Billy Nomates: Emergency Telephone (Invada) With some well-earned money in her pocket, she has a bead on the normal life every person deserves--which, unsurprisingly, is rather less fascinating than her pissed-off life ("Petrol Fumes," "Heels") *

Amy Rigby: A One Way Ticket to My Life (Southern Domestic '19) Here be nineteen four-track demos recorded on a Tascan Portastudio between pre-Shams 1987 and post-Diary of a Mod Housewife 1997 and released in this form in 2019, with just one selection apiece from that pioneering female trio and Rigby's superb solo debut and follow-up albums. Their demo provenance isn't a positive--even the solid Nashville-style arrangements she favored pre-Wreckless Eric added more oomph than she generally manages here whether solo or with helpers. But Rigby has been one of our finest songwriters for a quarter century, and the only reason this material stayed in that Portastudio so long is that she couldn't figure out where else to put it. So though the three tracks preceding the "Tomorrow's All We Got" closer could use some of that oomph, the quality here is impressively consistent, with two songs it would have been hard to slip onto her early albums altogether remarkable: "Mrs. Gordon Ray Thomas," in which an imprisoned armed robber explains why her crime spree made her "a happy woman," and "Contractor," in which asbestos breaks up a marriage none too soon. B PLUS

Joseph Spence: Encore: Unheard Recordings of Bahamian Guitar and Singing (Smithsonian Folkways) Although it opens with two signature tunes, "Out on the Rolling Sea" and "Won't That Be a Happy Time," most of these titles are not yet in the canon of the miraculous Spence, a sui generis West Indies stylist whose congenial accent, grunted hums, gargled embellishments, and now-treble now-bass picking render him as irresistible for me as any blues icon this side of John Hurt. Some of them are classics: the good-enough-for-me hymn-cum-jubilee-song "Give Me That Old Time Religion," the study-war-no-more hymn-cum-protest-song "Down by the Riverside," the infinitely coverable Benny Goodman hit "The Glory of Love," the Belafonte as opposed to Beyoncé "Brown Skin Girl." Others--the loosely anchored "In Times Like These," the God-seeking "Death and the Woman"--probably should be. Miraculously only maybe Spence was the miracle, all but two were recorded during a single May 1965 New York City weekend. A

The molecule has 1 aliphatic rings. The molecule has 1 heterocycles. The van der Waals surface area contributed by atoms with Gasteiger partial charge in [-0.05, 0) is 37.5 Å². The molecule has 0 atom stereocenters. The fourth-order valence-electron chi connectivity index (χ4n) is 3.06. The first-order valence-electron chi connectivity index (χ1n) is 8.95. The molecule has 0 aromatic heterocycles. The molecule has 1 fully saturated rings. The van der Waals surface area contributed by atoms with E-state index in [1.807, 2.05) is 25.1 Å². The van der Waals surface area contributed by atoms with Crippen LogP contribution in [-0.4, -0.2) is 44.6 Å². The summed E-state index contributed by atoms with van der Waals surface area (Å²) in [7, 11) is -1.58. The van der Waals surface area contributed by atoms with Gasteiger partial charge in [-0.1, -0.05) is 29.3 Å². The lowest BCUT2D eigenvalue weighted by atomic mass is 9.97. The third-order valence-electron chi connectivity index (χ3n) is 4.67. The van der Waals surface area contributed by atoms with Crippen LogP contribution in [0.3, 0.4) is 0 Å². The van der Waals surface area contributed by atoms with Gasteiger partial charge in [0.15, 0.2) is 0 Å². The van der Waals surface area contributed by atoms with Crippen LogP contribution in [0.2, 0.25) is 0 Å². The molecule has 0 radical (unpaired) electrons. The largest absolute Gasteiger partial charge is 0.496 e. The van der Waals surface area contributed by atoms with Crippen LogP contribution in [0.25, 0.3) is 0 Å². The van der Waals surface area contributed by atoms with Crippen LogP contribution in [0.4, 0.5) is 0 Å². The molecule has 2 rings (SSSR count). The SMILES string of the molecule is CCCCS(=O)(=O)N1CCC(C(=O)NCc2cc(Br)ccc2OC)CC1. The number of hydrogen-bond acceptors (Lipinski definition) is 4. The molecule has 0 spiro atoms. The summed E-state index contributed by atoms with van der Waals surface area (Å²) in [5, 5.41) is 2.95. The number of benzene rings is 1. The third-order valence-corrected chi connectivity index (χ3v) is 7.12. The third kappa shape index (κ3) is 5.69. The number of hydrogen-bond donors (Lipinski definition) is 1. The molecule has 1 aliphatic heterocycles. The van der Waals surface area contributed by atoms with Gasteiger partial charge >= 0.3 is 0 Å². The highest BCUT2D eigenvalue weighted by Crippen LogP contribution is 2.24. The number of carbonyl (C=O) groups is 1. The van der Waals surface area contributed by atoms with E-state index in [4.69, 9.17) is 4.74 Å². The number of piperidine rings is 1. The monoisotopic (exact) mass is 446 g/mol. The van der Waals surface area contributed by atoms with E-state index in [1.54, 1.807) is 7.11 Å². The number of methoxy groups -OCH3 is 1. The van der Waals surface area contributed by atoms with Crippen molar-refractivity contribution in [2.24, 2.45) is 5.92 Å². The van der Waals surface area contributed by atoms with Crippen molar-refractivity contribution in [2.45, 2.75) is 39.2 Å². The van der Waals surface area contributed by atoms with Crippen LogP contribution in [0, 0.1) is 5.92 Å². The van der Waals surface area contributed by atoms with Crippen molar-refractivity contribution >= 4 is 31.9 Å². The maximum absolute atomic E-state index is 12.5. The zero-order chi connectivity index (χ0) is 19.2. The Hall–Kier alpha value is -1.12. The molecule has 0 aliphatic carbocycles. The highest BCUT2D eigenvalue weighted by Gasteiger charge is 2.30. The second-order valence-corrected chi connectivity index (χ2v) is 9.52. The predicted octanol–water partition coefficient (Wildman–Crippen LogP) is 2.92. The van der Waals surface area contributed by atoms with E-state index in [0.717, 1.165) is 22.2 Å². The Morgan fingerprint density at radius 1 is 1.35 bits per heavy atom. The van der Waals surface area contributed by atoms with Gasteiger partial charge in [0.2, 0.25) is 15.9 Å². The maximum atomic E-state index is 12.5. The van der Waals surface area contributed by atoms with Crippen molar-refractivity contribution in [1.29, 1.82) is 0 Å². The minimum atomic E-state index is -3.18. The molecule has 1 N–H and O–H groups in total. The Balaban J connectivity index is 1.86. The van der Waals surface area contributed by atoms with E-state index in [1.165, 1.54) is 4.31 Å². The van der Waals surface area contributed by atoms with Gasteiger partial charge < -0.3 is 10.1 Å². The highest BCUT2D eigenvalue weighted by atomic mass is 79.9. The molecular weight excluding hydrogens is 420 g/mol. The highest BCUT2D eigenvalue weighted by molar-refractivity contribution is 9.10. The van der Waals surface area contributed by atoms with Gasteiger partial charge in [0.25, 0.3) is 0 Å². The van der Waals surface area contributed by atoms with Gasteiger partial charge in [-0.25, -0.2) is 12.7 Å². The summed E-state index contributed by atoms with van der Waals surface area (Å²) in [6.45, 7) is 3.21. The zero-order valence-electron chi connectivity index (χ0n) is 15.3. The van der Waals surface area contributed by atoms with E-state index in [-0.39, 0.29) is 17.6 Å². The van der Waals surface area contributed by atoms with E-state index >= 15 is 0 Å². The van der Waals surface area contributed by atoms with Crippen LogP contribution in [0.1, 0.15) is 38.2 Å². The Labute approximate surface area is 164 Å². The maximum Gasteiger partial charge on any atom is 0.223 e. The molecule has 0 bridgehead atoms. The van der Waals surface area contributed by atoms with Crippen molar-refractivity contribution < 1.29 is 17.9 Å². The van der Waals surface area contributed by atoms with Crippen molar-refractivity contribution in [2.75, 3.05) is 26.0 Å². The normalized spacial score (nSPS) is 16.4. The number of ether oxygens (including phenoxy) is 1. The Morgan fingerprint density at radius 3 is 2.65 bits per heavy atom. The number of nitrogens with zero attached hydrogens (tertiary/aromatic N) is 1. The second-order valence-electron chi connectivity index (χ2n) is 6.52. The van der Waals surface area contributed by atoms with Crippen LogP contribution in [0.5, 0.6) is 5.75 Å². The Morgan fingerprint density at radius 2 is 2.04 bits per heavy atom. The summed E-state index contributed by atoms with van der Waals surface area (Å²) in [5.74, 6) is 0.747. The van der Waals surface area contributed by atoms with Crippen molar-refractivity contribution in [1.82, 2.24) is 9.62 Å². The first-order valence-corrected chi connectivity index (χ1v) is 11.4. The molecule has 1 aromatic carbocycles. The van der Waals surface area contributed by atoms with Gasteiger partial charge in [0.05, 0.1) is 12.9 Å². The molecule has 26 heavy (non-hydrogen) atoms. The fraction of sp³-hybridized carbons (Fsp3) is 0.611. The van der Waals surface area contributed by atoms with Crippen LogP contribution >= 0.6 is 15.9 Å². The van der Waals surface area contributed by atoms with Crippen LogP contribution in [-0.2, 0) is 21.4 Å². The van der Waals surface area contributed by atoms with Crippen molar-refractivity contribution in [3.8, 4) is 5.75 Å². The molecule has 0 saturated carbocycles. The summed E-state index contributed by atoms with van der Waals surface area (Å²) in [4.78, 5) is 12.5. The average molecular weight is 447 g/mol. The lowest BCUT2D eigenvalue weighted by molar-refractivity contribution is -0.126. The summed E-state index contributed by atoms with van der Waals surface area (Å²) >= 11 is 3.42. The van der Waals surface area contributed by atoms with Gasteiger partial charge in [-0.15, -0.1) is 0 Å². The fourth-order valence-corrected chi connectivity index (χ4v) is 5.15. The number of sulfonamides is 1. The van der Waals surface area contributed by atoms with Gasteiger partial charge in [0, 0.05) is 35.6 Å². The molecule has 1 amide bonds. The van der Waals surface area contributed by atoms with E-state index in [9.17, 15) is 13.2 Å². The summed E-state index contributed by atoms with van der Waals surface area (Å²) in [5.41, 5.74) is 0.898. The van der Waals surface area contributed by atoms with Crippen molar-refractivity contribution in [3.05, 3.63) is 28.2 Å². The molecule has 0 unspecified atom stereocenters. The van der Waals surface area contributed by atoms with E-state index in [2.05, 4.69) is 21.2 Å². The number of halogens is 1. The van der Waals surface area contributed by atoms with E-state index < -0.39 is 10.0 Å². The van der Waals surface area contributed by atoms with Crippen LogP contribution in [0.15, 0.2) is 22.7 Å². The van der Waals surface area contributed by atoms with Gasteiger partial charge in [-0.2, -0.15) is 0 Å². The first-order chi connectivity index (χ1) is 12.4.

Star Feminine Band: Star Feminine Band (Born Bad '20) The females are all teens, young-sounding ones at that, but while my delight at hearing the underage sing beat music is unending, few of these eight tracks break through as songs ("Feba," "La Musique") *

And It Don't Stop, August 11, 2021

July 15, 2021 September 8, 2021